How to cope with by-products and waste?

Efficiently handling feathers and evisceration room waste

Soft Offal Screen 4

It's not the most popular subject perhaps in poultry processing, but the efficient and reliable handling of by-products and offal at today’s highest throughputs is a critical part of the primary process. Marel almost continuously improves the handling of feathers and evisceration room waste.

Marel has always opted for fluming feathers in water, pressing them dry and then returning water to the feather flume for re-use. This method has proven itself over many decades as environmentally friendly and sustainable, because process wastewater is re-used for transporting the feathers to the pump.

Marel has made three improvements to the system, which make it even more robust, efficient and reliable. The feather pit has been deepened by 300mm to promote the better mixing of feathers and water, ensuring a continuous flow of the correct mix to the feather pump.

Dividing feathers

A second stand-by recirculation pump has been added for higher volume plants. Should there be a problem with the original pump, the stand-by pump can be brought into action by flicking a switch. Any downtime is therefore minimal.

In those processing plants where two dry feather containers can be accommodated at the same time, dividing feathers equally between the two containers could sometimes be problematical, necessitating the intervention of an operator. Improvements in the design of the system will ensure that filling the containers is done more evenly to make the best possible use of available space.

Feather Press

Evisceration debris

Evisceration room waste consists of all internal organs and debris unfit for human consumption. Intestines and gall bladder removed by the Marel PGI machine and taken away by the PGI’s integral vacuum transport system account for most of this. Besides that, crops, glandular tissue and the outer skin of the gizzard removed in an automatic gizzard harvesting system must also be dealt with. As is the case with the PGI, residual lungs and other cavity debris removed in the FIM final inspection machine are taken away by vacuum.

Soft offal screen

Marel has now introduced a soft offal screen, installed in a pit in the flume at the end of the evisceration department. This replaces individual screens under evisceration line machines such as the NIC neck inside cleaning machine. The new screen will not only catch all solids from all machines but also any solids in the washdown water. In the old situation, flumes were often covered in grids to prevent this happening. Advantages of using the new screen are savings in water usage and vacuum connection points. The screen also reduces turbulence resulting in less damage to solid residue and less contamination of the water used to transport it.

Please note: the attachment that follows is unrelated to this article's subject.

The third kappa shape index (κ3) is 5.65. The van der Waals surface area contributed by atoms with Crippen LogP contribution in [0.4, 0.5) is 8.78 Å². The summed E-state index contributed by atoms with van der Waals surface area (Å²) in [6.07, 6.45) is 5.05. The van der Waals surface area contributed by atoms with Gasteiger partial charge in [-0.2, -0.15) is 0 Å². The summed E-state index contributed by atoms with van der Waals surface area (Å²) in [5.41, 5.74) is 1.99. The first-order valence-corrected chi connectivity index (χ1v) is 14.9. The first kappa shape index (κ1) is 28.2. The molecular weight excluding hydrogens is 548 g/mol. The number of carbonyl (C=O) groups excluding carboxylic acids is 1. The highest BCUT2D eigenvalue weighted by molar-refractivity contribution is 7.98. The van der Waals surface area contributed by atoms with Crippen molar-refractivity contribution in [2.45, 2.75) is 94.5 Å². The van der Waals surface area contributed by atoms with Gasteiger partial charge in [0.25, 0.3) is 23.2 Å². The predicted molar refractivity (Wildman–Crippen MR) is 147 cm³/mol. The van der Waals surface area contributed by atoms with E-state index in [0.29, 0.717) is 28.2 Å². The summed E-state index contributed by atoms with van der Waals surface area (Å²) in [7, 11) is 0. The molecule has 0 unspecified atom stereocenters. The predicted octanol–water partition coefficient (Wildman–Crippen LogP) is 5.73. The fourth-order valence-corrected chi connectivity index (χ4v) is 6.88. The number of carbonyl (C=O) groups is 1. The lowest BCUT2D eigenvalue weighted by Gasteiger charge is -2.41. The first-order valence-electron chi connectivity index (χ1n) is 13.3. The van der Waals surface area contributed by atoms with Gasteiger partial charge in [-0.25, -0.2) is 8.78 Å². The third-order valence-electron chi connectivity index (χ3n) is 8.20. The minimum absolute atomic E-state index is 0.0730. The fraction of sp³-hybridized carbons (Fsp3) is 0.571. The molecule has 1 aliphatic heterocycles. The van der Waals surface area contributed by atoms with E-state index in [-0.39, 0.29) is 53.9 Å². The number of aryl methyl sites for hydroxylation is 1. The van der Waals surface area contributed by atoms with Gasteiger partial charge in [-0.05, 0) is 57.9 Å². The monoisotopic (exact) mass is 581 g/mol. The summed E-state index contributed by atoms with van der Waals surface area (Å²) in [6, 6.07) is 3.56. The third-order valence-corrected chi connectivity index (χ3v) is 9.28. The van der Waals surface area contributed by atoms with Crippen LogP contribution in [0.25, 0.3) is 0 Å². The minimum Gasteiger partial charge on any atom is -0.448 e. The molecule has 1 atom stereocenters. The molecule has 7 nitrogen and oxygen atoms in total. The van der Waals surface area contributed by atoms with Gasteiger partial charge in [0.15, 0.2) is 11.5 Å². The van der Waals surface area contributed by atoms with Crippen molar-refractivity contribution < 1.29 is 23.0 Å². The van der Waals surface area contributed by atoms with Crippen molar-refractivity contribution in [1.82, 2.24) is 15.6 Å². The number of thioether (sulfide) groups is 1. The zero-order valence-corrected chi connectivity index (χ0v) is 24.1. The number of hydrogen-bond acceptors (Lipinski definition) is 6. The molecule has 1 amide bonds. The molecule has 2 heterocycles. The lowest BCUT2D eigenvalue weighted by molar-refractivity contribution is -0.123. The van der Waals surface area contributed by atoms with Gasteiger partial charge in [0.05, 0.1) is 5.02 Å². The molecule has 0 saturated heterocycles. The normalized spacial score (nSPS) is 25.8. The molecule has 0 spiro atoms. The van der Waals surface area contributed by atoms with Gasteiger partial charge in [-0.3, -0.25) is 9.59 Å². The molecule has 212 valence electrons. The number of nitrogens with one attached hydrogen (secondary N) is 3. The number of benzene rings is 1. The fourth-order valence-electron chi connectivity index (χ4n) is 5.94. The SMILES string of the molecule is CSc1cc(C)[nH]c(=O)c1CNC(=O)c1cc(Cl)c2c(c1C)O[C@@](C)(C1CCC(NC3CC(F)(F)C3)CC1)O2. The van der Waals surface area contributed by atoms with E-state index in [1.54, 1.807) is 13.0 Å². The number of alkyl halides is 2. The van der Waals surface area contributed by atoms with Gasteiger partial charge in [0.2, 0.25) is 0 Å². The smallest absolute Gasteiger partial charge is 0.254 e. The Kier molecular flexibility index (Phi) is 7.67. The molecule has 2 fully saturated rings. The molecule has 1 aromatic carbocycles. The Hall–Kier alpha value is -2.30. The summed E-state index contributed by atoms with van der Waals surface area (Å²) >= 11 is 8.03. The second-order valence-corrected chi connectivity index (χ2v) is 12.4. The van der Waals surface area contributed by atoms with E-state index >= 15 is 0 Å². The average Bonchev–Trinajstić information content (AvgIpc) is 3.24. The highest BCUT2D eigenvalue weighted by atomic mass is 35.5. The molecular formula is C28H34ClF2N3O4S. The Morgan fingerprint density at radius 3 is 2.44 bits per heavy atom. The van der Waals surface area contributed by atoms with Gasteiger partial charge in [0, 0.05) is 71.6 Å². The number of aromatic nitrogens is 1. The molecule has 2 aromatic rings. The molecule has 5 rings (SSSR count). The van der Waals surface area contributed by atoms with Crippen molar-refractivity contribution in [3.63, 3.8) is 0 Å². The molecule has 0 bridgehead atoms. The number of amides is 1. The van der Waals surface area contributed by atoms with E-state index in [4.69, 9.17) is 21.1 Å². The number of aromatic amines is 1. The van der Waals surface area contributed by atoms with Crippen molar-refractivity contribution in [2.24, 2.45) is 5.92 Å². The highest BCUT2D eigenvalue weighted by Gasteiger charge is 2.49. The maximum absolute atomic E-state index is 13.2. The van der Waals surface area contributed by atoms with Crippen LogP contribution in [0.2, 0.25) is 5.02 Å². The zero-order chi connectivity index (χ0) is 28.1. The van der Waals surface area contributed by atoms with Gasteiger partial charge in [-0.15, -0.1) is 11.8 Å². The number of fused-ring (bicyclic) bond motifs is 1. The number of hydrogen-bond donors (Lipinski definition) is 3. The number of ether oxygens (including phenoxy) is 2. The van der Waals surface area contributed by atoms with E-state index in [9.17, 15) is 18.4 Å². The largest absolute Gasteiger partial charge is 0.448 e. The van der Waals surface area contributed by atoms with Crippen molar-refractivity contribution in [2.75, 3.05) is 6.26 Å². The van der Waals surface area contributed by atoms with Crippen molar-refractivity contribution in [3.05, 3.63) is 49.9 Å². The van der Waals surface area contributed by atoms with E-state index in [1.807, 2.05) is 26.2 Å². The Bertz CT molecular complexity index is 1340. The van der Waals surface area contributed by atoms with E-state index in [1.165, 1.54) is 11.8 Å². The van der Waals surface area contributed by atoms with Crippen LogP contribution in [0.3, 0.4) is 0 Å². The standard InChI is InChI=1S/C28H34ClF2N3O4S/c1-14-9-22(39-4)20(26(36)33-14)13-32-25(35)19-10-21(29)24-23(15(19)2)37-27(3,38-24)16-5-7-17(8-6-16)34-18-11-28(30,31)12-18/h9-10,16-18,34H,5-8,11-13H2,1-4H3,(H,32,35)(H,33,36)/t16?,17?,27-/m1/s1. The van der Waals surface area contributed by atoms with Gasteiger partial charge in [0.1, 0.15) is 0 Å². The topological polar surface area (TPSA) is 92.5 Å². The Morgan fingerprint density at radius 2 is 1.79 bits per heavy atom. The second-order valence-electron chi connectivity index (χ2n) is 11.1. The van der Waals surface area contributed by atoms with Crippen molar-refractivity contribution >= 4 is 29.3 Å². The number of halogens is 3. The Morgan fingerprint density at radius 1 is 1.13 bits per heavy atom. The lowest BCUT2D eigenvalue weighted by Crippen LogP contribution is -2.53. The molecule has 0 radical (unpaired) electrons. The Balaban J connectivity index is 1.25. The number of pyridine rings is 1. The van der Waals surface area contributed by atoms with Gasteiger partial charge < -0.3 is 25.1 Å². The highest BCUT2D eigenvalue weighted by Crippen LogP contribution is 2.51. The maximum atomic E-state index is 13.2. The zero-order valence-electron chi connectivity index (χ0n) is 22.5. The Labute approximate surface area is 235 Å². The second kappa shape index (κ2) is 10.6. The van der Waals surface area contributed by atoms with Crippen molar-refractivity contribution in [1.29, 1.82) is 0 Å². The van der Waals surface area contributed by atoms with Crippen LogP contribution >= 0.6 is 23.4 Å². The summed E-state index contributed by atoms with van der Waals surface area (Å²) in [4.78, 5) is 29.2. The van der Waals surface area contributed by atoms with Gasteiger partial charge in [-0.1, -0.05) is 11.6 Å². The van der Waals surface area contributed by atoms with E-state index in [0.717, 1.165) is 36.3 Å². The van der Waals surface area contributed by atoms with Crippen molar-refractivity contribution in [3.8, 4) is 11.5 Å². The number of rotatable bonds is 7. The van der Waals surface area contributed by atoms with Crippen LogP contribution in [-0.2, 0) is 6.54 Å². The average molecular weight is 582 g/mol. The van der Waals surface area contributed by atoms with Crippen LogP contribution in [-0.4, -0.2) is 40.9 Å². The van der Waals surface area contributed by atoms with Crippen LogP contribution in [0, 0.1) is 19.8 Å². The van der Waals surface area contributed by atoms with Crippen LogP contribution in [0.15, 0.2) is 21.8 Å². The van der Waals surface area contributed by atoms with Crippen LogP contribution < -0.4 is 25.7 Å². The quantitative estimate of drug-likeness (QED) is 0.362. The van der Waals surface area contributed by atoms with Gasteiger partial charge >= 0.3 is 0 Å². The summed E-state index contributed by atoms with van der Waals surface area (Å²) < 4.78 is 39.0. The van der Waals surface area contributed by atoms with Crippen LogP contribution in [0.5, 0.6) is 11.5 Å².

Single vacuum connection

The new soft offal screen will handle the evisceration room waste from up to 15,000 bph and can be used as a back-up for the vacuum system on the PGI. In higher volume plants, solids will be conveyed away by vacuum with just a single connection to the vacuum transport system. In the past, each machine equipped with a screen had its own connection to the system. The new screen saves vacuum transport piping and simplifies the system itself. An additional benefit is that the risk of solids smaller than 5 mm ending up in the sewer is lower.

Soft Offal Screen 2

The new soft offal screen needs only a single connection to the vacuum transport system to convey away solids.

Less contaminated water

In plants handling up to 6,000 bph, the new screen can replace the combination of offal pump and rotary screen. This has several advantages. Rotary screens need a continuous feed of water and blockages are a common experience. Offal pumps also damage waste, raising BOD levels*.

The new screen will remove all particles larger than 5mm and handles them more gently. This means that water that comes free is less contaminated, reducing the amount of work that the water treatment plant has to do. This improves payback on such systems. Solids proceed to containers such as dolavs and are removed from the evisceration department.

No time to waste for waste

Improvements to feather handling and the handling of evisceration room waste make these systems ever more robust and reliable. Today’s highest throughput plants operate at 15,000 bph virtually round the clock and even outside production times they don’t have any spare time left to deal with offal. Downtime due to the inability to remove waste from the process should ideally not happen at all. Quick remedies should be available on the very rare occasions it does. With its latest improvements, Marel has addressed this vital issue.

* Biological Oxygen Demand, the amount of oxygen required to remove waste organic matter from water in the process of decomposition by aerobic bacteria.


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